President Emmerson Mnangagwa’s administration has allegedly failed to honour its pledge to pay tuition fees for teachers’ children and unions have hinted plans are afoot to engage in strike action.
Schools are left with less than three weeks before they close for the first term. Teachers engaged in job action during the beginning of this term over poor salaries. They were also demanding a US$540 salary they used to earn before October 2018.
Government made a salary deal with them in which they agreed that each teacher would be entitled to school fees for up to three children with a ceiling of ZWL 20 000 per child.
The government also announced the offer in February alongside a 20% salary increase and an additional US$100 effective this month.
Progressive Teachers Union of Zimbabwe (PTUZ) said the government had failed to fulfill its promises.
“There is nothing yet. Not even the disbursement template exists. Once again, the government is short-changing its employees. There is neither a policy nor procedure to make the teachers benefit.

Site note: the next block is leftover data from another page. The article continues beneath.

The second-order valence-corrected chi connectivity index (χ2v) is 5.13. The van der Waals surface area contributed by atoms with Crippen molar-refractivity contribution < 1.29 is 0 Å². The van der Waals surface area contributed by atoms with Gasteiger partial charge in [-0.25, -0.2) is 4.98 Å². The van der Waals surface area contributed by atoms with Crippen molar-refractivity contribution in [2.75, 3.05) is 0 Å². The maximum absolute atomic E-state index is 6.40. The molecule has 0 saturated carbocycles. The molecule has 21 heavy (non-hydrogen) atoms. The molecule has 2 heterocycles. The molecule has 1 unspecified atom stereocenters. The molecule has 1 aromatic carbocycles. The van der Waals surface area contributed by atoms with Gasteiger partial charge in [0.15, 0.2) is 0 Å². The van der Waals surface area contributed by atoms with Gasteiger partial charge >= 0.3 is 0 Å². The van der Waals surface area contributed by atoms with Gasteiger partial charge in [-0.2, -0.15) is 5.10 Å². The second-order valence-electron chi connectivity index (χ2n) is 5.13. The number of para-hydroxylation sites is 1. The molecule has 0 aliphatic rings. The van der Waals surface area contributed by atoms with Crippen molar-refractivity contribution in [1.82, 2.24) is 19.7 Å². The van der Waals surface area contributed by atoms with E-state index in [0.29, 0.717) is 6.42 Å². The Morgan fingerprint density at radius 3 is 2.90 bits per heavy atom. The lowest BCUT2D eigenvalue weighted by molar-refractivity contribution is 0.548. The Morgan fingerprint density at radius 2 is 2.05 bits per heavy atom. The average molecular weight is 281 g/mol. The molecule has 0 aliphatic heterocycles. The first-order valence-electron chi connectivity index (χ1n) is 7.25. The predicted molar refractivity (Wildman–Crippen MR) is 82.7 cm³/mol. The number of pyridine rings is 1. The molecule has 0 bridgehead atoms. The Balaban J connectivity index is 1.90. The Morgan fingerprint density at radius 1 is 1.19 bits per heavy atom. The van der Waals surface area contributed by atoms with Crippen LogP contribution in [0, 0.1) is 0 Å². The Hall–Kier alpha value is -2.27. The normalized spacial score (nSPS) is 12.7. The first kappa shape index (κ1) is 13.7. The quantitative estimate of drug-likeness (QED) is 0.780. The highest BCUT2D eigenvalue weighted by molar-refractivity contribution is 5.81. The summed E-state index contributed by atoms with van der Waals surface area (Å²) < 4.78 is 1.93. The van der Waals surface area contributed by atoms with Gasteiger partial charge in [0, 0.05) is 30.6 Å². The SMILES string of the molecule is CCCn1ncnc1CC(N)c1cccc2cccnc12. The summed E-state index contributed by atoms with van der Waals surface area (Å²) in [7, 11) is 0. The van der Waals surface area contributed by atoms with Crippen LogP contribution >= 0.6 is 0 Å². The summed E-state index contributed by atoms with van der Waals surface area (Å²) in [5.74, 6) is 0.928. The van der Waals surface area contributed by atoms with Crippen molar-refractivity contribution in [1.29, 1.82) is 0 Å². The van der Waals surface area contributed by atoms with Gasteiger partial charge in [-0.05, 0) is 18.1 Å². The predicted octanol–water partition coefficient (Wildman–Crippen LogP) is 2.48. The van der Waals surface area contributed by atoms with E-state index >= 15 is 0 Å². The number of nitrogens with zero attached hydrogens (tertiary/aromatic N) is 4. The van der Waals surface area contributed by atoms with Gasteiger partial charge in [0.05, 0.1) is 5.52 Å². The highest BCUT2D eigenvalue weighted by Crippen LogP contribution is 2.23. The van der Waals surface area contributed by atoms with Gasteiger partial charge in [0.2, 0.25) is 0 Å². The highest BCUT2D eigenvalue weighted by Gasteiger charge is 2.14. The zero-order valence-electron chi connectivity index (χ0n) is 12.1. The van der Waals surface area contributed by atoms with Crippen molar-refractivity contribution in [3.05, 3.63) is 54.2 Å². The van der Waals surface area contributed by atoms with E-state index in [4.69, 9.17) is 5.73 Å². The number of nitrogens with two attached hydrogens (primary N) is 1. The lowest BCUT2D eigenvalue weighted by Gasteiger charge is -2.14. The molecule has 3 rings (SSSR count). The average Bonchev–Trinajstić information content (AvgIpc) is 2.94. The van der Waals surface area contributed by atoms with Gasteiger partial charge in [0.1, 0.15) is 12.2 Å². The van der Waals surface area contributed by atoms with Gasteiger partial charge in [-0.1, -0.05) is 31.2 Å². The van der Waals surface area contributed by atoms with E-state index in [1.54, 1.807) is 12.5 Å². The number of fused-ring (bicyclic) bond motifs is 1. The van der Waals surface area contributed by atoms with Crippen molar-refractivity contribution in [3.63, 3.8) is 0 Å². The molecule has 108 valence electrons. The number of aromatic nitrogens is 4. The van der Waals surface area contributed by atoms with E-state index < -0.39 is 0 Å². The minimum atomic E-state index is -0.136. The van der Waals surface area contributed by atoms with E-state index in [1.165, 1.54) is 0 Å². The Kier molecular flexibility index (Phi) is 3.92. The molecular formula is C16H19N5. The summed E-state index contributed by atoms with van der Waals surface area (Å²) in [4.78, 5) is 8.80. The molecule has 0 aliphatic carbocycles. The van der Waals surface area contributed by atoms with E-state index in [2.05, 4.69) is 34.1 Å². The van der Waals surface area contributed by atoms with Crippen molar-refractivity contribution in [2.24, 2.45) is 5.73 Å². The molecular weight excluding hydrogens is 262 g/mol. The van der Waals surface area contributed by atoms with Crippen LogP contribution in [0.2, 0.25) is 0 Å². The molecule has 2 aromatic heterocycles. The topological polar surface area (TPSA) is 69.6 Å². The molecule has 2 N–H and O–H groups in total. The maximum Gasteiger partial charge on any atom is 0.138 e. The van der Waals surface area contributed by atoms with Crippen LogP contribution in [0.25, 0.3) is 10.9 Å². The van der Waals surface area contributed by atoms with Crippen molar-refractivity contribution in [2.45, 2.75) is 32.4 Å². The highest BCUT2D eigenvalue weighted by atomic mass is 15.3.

“Government now has a tendency of throwing benefits that benefit no one,” PTUZ secretary-general Raymond Majongwe said.
“Last time there was a COVID-19 allowance that was meant to assist those who contracted the disease at work, but until today, none of the 1 588 of our members got a cent even after contracting the deadly disease while those from other ministries benefitted.”
Amalgamated Rural Teachers’ Union of Zimbabwe (ARTUZ) president Obert Masaraure said: “It is sad to note that the government promised benefits which have not materialised up to this time. The government pledged to pay tuition fees for teachers’ children beginning March 1, but these fees are yet to be paid.”
But Primary and Secondary Education ministry spokesperson Taungana Ndoro said the government had not failed but the process needed time to implement.
“It is not true that the government has failed to honour its pledge. Due process is being carried out and we have to wait for it to take place. Remember we have a substantial number of teachers, over 140 000 of them and, therefore, due diligence cannot take place overnight,” Ndoro said.